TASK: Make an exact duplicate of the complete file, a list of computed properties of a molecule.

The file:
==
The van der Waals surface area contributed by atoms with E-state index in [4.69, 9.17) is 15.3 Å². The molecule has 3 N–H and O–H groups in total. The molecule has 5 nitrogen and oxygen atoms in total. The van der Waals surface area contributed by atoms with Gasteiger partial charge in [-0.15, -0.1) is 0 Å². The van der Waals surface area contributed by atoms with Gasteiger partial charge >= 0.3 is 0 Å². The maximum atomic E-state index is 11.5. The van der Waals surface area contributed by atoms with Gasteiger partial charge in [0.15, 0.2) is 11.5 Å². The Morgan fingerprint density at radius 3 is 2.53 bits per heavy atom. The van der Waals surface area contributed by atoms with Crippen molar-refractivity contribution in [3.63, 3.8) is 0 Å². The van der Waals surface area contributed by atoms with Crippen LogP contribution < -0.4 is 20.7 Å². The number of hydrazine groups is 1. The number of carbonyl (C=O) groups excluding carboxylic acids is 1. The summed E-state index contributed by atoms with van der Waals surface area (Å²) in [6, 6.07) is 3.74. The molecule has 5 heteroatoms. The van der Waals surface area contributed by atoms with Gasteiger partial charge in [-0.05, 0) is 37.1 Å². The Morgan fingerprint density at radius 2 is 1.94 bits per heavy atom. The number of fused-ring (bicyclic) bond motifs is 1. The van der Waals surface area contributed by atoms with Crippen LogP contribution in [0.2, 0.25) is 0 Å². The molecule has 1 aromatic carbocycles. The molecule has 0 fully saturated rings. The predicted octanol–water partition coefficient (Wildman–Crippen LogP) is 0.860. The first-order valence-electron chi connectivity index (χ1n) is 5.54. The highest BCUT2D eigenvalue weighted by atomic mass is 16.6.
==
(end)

The van der Waals surface area contributed by atoms with E-state index in [4.69, 9.17) is 15.3 Å². The molecule has 3 N–H and O–H groups in total. The molecule has 5 nitrogen and oxygen atoms in total. The van der Waals surface area contributed by atoms with Gasteiger partial charge in [-0.15, -0.1) is 0 Å². The van der Waals surface area contributed by atoms with Gasteiger partial charge >= 0.3 is 0 Å². The maximum atomic E-state index is 11.5. The van der Waals surface area contributed by atoms with Gasteiger partial charge in [0.15, 0.2) is 11.5 Å². The Morgan fingerprint density at radius 3 is 2.53 bits per heavy atom. The van der Waals surface area contributed by atoms with Crippen molar-refractivity contribution in [3.63, 3.8) is 0 Å². The van der Waals surface area contributed by atoms with Crippen LogP contribution < -0.4 is 20.7 Å². The number of hydrazine groups is 1. The number of carbonyl (C=O) groups excluding carboxylic acids is 1. The summed E-state index contributed by atoms with van der Waals surface area (Å²) in [6, 6.07) is 3.74. The molecule has 5 heteroatoms. The van der Waals surface area contributed by atoms with Gasteiger partial charge in [-0.05, 0) is 37.1 Å². The Morgan fingerprint density at radius 2 is 1.94 bits per heavy atom. The number of fused-ring (bicyclic) bond motifs is 1. The van der Waals surface area contributed by atoms with Crippen LogP contribution in [0.2, 0.25) is 0 Å². The molecule has 1 aromatic carbocycles. The molecule has 0 fully saturated rings. The predicted octanol–water partition coefficient (Wildman–Crippen LogP) is 0.860. The first-order valence-electron chi connectivity index (χ1n) is 5.54. The highest BCUT2D eigenvalue weighted by atomic mass is 16.6.